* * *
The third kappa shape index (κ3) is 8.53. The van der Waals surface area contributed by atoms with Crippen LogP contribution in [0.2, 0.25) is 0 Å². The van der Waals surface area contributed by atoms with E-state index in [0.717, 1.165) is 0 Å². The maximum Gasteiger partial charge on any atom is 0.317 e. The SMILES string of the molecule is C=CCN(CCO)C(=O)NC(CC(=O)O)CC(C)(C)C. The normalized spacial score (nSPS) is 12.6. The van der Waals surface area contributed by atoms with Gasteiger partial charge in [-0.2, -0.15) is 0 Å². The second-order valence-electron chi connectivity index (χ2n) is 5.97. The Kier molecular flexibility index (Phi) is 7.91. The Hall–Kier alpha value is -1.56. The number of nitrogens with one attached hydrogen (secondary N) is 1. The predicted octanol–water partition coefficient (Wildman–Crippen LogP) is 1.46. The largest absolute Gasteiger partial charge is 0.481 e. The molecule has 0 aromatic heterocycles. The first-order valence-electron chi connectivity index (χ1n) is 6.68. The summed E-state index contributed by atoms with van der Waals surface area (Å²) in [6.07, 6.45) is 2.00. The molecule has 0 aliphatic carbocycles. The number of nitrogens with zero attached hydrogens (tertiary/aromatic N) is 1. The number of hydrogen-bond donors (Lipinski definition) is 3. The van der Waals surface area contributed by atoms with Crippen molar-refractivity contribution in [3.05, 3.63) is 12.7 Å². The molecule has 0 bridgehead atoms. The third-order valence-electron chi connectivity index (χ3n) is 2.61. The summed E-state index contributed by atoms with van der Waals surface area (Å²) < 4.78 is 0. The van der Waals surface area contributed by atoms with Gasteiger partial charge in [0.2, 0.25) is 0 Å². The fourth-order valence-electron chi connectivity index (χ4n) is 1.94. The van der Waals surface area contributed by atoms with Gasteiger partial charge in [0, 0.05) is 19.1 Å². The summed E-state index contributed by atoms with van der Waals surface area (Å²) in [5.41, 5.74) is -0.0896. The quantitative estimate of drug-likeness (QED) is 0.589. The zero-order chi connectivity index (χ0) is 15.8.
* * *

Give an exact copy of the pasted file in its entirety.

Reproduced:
The third kappa shape index (κ3) is 8.53. The van der Waals surface area contributed by atoms with Crippen LogP contribution in [0.2, 0.25) is 0 Å². The van der Waals surface area contributed by atoms with E-state index in [0.717, 1.165) is 0 Å². The maximum Gasteiger partial charge on any atom is 0.317 e. The SMILES string of the molecule is C=CCN(CCO)C(=O)NC(CC(=O)O)CC(C)(C)C. The normalized spacial score (nSPS) is 12.6. The van der Waals surface area contributed by atoms with Gasteiger partial charge in [-0.2, -0.15) is 0 Å². The second-order valence-electron chi connectivity index (χ2n) is 5.97. The Kier molecular flexibility index (Phi) is 7.91. The Hall–Kier alpha value is -1.56. The number of nitrogens with one attached hydrogen (secondary N) is 1. The predicted octanol–water partition coefficient (Wildman–Crippen LogP) is 1.46. The largest absolute Gasteiger partial charge is 0.481 e. The molecule has 0 aromatic heterocycles. The first-order valence-electron chi connectivity index (χ1n) is 6.68. The summed E-state index contributed by atoms with van der Waals surface area (Å²) in [6.07, 6.45) is 2.00. The molecule has 0 aliphatic carbocycles. The number of nitrogens with zero attached hydrogens (tertiary/aromatic N) is 1. The number of hydrogen-bond donors (Lipinski definition) is 3. The van der Waals surface area contributed by atoms with Crippen molar-refractivity contribution in [3.05, 3.63) is 12.7 Å². The molecule has 0 bridgehead atoms. The third-order valence-electron chi connectivity index (χ3n) is 2.61. The summed E-state index contributed by atoms with van der Waals surface area (Å²) < 4.78 is 0. The van der Waals surface area contributed by atoms with Gasteiger partial charge in [0.2, 0.25) is 0 Å². The fourth-order valence-electron chi connectivity index (χ4n) is 1.94. The van der Waals surface area contributed by atoms with Gasteiger partial charge in [0, 0.05) is 19.1 Å². The summed E-state index contributed by atoms with van der Waals surface area (Å²) in [5.41, 5.74) is -0.0896. The quantitative estimate of drug-likeness (QED) is 0.589. The zero-order chi connectivity index (χ0) is 15.8.